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Amber Samuels Photo Aug 3, 2020

Counseling During COVID-19: Three Realizations from a Counselor in the Role of Supervisor

As I approached the end of my doctoral internship in supervision, I was excited for obvious reasons, such as the end of my final semester of courses nearing and minimizing the number of roles and responsibilities I have maintained throughout the course of my program. I was apprehensive, however, about adjusting to the unexpected and rapid changes due to the COVID-19 pandemic and how I would be potentially impacted as a supervisor. To date, since the origination of the COVID-19 pandemic, I have had a significant amount of experience with a modality that I had, to a great extent, avoided until it was necessary that I become acquainted with it – tele-therapy/supervision. It has been joyful and rewarding watching my supervisees grow as counselors, and I have learned lots about myself as both a counselor and supervisor. Here I share three realizations that I used to help guide me through the challenging time of supervising counselors during the COVID-19 pandemic.

  1. Lean into Your Curiosity

    A lesson I have learned is the value of expressing my curiosity in the place of uncertainty. When I think of who I am as a counselor and how I prefer to approach therapy, this is not too different from what I have taken away from being in the role of counselor. While I have utilized this in different capacities with supervisees, it is something that I think supervisors would benefit from if they attended to. In the time of COVID-19, in particular, counselors are riddled with uncertainty and may have what seems like more questions than answers in supervision. At various points in supervision, I have noticed that the minute I convey, unintended or not, any doubt about my supervisees’ abilities or competence during this time, there exists the potential for the interaction to take a turn from being exploratory to feeling antagonistic and yielding little exploration. I also have learned that by just recognizing and putting to use the realization that, even though a supervisee might explicitly profess to me a desire to be challenged in the spirit of growth, this may not always work out as I would expect it to in practice.

  2. Trust Yourself

    Since the onset of the pandemic, I have found myself having to walk the line of clinical supervision not developing into therapy, but rather being a place where issues impacting supervisees’ clinical work can be processed much more frequently. Overall, I have learned that there is a fine line between helping a supervisee develop clinical skills and exploring personal issues with therapy. When I first learned that I would be providing tele-supervision, I could not help but feel destabilized and wonder how I would do it. While I knew that I would be given resources and information regarding the technology I would need to use, I was not yet sure how it would look in practice or how I would feel when doing it. I was also curious about how the relationships I had spent months building face-to-face would be impacted. Counseling relies on genuineness, and supervision does also. Considering this, I couldn’t help but wonder what a seemingly artificial modality would mean for how we related to one another. I have been grateful that through the challenges the pandemic has presented, I have learned so much from not only my supervisees’ resilience, but also by trusting my own abilities.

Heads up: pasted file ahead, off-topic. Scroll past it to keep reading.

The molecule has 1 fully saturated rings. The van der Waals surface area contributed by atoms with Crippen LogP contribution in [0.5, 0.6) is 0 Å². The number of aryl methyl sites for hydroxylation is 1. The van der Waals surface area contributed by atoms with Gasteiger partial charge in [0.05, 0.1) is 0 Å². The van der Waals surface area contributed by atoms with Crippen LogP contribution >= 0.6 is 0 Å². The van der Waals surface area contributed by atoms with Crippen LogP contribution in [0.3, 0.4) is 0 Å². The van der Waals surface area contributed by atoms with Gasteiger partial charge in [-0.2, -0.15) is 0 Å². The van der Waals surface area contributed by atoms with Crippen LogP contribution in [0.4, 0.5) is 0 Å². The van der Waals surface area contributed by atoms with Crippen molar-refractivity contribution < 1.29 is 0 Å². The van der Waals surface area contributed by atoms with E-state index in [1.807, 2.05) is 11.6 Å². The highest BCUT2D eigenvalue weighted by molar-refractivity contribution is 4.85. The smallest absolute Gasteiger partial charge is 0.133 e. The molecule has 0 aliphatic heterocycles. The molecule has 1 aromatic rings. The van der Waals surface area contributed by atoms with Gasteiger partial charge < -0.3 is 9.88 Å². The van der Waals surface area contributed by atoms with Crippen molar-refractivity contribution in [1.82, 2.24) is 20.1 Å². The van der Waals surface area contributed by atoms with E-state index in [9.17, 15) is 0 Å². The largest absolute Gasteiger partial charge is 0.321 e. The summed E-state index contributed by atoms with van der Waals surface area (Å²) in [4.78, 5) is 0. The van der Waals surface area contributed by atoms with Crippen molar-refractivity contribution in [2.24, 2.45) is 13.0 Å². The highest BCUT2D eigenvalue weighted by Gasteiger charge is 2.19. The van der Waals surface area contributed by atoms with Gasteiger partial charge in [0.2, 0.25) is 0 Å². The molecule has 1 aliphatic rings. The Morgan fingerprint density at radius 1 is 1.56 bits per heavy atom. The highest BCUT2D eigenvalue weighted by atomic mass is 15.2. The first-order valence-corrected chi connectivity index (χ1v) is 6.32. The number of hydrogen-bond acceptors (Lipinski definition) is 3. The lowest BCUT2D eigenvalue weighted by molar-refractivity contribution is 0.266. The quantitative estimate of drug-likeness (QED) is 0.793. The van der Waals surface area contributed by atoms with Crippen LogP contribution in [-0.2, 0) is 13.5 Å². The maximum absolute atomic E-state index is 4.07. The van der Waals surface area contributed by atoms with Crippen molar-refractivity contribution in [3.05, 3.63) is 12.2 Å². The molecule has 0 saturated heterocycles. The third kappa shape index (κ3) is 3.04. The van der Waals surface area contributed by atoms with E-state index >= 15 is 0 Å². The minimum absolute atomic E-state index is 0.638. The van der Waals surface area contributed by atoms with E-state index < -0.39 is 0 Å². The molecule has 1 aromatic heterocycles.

3. Focus on the Relationship
    As with therapy, I think the main issue in supervision is the quality of the supervisory relationship. To me, this includes more than an agreement on goals and tasks; it also incorporates safety and trust issues. I noticed throughout my experience supervising that some of my best moments in supervision were after I had solid relationships with my supervisees. I do not think I had a significant growth in skill in terms of supervisory interventions that facilitated that, but rather the relationship that I had formed with them both. During these times, the supervisory relationship has the potential to be a source of stability for counselor and supervisor. Also, given that a significant component of my role as a supervisor is gatekeeping, I recognize the importance surrounding forming relationships that felt safe enough for supervisees to talk to me about any questions or issues they had relating to their clients or the implications of COVID-19. To me, this is essential, because if supervisees do not feel that they are able to come in and talk to me about challenges or places they feel like they need guidance with, I question whether it is likely that they will come to me if something potentially harmful is occurring.

Amber M. Samuels is a doctoral candidate at The George Washington University working toward a PhD in Counseling and a Licensed Graduate Professional Counselor (LGPC) in the District of Columbia. She is board-certified as a National Certified Counselor (NCC) and is an MBTI® Certified Practitioner. Amber takes an intersectional approach to counseling and utilizes an integrative theoretical orientation to guide her in helping the individuals she works with move toward optimum mental health. Her research centers around using research as a tool for advocacy and as a way to inform culturally sensitive clinical practice. You can learn more about Amber at

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